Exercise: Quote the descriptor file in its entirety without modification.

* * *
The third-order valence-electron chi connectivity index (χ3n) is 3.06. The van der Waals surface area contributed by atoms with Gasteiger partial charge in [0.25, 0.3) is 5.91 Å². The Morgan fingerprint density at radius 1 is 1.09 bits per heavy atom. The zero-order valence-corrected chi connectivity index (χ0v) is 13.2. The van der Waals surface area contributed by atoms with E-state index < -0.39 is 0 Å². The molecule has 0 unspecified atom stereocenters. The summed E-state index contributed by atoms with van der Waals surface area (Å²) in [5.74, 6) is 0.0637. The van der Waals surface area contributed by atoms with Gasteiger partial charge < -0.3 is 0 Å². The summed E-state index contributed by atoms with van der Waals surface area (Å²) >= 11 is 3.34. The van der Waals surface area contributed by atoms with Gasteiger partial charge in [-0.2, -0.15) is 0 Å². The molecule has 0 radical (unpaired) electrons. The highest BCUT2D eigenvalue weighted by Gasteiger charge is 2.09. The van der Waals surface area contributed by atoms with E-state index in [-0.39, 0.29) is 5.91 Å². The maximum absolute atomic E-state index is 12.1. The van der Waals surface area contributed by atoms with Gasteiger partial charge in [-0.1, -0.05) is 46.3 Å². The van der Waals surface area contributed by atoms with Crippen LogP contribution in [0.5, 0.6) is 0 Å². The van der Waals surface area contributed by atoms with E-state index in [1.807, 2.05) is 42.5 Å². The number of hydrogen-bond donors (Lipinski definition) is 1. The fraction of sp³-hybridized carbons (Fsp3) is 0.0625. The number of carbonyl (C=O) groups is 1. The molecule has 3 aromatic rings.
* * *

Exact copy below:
The third-order valence-electron chi connectivity index (χ3n) is 3.06. The van der Waals surface area contributed by atoms with Gasteiger partial charge in [0.25, 0.3) is 5.91 Å². The Morgan fingerprint density at radius 1 is 1.09 bits per heavy atom. The zero-order valence-corrected chi connectivity index (χ0v) is 13.2. The van der Waals surface area contributed by atoms with E-state index < -0.39 is 0 Å². The molecule has 0 unspecified atom stereocenters. The summed E-state index contributed by atoms with van der Waals surface area (Å²) in [5.74, 6) is 0.0637. The van der Waals surface area contributed by atoms with Gasteiger partial charge < -0.3 is 0 Å². The summed E-state index contributed by atoms with van der Waals surface area (Å²) >= 11 is 3.34. The van der Waals surface area contributed by atoms with Gasteiger partial charge in [-0.2, -0.15) is 0 Å². The molecule has 0 radical (unpaired) electrons. The highest BCUT2D eigenvalue weighted by Gasteiger charge is 2.09. The van der Waals surface area contributed by atoms with E-state index in [-0.39, 0.29) is 5.91 Å². The maximum absolute atomic E-state index is 12.1. The van der Waals surface area contributed by atoms with Gasteiger partial charge in [-0.1, -0.05) is 46.3 Å². The van der Waals surface area contributed by atoms with Crippen LogP contribution in [0.5, 0.6) is 0 Å². The van der Waals surface area contributed by atoms with E-state index in [1.807, 2.05) is 42.5 Å². The number of hydrogen-bond donors (Lipinski definition) is 1. The fraction of sp³-hybridized carbons (Fsp3) is 0.0625. The number of carbonyl (C=O) groups is 1. The molecule has 3 aromatic rings.